Category Archives: anxiety

Slip and Tread

It’s been a terribly long time since I posted on my fitness blog, and I’ve got ground to cover.

For several years, I was a moderator and an active member of a Reddit fitness and health subgroup, and I enjoyed it quite a bit. I didn’t make close friends, but it was nice seeing the same familiar screennames. I was friendly with a few people whom I followed to other apps, including the food photo journal YouFood, and encouraging others to explore the feelings that led them on their journeys was rewarding in a lot of ways.

However, my crappy at-home internet situation discouraged me from spending a lot of time online, and eventually, the demands of work became too great for me to continue to moderate as well. There was a lot of emotional output without much reciprocation, i.e. there are only so many times you can pour out encouragement to a stream of strangers without any meaningful feedback before it starts to feel useless. I’m a loner anyway, but it made me feel lonelier than ever.

2015 was a great fitness year – I ran for a lot of the summer and competed in my hometown’s 5k for the first time ever, something that I had always wanted to do. Was I fast? No. Do I believe I will ever be fast? I’m not sure. But I was active a lot of the time and even walked with my coworkers some mornings.

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Feeling pretty super after a cool morning and a fun 5k.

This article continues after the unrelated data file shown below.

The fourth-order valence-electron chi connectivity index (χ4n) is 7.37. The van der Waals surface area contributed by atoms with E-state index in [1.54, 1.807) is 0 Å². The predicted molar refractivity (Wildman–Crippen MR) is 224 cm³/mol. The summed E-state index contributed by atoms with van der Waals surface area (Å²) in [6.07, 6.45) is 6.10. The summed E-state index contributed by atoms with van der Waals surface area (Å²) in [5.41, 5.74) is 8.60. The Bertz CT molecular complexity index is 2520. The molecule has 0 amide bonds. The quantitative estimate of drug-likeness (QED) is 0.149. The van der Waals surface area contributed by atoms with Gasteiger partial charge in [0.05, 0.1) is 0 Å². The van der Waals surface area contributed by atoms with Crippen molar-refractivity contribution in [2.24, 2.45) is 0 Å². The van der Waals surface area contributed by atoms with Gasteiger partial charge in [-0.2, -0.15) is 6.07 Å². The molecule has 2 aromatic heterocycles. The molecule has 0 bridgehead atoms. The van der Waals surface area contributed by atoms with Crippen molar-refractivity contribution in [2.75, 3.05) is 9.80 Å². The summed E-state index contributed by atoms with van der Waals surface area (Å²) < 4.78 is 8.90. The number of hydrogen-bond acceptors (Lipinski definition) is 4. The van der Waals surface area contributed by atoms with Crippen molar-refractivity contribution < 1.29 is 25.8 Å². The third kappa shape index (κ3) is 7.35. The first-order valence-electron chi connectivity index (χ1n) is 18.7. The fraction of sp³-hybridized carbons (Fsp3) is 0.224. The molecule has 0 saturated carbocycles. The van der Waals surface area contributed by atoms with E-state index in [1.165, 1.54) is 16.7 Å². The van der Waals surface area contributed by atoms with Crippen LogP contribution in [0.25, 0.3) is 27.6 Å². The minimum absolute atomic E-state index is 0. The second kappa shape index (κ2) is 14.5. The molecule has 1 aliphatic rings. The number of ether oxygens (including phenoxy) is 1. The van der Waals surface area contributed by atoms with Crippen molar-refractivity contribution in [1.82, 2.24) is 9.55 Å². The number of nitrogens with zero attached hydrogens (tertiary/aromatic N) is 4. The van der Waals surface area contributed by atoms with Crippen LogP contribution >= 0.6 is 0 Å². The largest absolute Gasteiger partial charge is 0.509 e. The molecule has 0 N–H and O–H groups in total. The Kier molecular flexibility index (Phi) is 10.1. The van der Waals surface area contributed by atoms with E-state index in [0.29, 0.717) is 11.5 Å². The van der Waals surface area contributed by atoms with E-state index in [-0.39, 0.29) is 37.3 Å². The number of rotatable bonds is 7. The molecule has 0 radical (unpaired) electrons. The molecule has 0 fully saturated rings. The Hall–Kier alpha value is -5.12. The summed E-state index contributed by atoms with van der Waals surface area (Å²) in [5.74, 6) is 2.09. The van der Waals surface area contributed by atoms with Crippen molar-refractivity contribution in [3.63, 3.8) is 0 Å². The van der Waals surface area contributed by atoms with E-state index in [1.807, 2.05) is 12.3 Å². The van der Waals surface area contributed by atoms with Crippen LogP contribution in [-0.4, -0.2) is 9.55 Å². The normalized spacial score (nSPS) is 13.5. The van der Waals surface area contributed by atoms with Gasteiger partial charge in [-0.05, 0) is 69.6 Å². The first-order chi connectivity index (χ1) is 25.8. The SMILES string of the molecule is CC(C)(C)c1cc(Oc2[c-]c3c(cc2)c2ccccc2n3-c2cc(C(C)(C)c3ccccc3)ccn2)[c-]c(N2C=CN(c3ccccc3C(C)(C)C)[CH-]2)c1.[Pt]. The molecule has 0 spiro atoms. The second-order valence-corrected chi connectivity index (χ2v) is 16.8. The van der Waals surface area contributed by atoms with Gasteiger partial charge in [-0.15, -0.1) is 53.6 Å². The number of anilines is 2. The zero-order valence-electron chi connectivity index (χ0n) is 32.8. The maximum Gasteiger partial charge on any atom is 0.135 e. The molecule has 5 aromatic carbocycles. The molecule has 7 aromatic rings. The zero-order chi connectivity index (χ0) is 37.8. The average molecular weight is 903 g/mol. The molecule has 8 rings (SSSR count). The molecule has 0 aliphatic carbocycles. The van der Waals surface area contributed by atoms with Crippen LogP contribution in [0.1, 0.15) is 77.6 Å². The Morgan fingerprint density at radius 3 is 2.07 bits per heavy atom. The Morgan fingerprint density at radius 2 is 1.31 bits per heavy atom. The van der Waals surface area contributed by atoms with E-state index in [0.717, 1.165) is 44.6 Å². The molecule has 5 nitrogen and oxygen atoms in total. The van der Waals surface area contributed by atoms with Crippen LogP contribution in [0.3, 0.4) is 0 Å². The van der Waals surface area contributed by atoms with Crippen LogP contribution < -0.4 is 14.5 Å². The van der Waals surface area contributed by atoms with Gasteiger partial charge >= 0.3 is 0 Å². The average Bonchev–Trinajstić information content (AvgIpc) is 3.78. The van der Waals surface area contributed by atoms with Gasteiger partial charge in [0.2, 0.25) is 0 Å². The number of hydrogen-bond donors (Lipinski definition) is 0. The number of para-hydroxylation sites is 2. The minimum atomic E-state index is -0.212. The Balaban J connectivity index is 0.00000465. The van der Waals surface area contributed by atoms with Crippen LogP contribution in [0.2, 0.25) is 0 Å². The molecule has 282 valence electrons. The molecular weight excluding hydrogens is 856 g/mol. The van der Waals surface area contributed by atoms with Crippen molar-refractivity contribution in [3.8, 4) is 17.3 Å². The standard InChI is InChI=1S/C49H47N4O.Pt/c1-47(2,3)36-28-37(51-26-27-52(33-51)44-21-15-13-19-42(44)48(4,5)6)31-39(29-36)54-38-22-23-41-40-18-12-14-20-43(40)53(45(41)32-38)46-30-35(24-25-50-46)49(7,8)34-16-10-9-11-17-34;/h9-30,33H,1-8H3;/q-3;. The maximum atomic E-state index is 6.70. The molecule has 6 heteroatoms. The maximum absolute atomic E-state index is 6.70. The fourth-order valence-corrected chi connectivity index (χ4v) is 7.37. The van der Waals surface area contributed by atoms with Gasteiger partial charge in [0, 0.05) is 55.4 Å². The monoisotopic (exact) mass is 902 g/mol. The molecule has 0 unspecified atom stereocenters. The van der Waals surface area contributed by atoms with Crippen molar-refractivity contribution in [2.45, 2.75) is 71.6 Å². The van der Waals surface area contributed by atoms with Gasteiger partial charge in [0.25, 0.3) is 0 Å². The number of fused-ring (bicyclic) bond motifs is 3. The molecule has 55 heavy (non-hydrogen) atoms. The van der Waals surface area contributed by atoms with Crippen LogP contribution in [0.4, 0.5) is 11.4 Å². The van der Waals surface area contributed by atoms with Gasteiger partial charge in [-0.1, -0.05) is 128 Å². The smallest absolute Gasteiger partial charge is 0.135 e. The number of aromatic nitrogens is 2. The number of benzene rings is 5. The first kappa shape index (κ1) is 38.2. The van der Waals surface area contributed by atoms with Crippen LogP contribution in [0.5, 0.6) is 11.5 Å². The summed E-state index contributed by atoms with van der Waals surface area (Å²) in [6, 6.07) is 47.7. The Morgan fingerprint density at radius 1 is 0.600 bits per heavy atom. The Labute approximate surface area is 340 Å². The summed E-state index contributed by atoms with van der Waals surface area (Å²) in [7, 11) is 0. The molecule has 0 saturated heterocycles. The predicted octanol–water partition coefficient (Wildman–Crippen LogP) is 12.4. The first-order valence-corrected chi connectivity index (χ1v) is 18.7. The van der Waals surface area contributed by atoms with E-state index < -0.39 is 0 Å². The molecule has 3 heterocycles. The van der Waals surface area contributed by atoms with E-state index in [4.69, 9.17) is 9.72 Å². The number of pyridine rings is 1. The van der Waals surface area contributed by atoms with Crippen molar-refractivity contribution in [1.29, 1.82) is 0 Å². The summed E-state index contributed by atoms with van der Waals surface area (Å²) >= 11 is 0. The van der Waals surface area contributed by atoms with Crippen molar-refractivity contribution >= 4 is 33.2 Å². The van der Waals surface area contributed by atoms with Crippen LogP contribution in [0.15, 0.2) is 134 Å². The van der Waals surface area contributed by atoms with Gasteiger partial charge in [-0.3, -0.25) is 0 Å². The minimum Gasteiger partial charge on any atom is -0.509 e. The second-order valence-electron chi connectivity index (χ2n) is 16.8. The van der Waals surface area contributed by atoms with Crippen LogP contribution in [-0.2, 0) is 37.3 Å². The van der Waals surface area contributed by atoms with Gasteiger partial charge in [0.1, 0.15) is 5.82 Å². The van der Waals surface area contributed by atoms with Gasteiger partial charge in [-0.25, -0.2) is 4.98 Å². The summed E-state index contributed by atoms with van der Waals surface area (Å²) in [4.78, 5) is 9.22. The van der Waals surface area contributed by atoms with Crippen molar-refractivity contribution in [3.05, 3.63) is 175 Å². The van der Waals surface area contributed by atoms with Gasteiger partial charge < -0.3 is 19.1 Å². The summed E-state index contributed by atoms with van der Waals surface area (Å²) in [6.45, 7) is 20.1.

My part-time job offers a program that rewards you for taking steps to improve your quality of life and health, and I won two awards through that program in 2015, one of which was a running watch that I traded in for a fitness tracker that I’ve been wearing for a year. As a data aficionado, I am pleased to sync the information with my smartphone app and ponder my step count, my hours asleep, my active minutes, how true the caloric burn count could possibly be.

I took a lead position at my part-time job in the autumn of 2015 and spent a lot of time on my feet to the point that my old broken foot injury started to really bother me, and if I didn’t wear comfortable sneakers, I was in for an evening of elevating my foot.

Right before my day job ate my life for a few months, I applied for and accepted yet another position at my part-time job, this one in the office. I didn’t realize how much this would influence my life for the next year.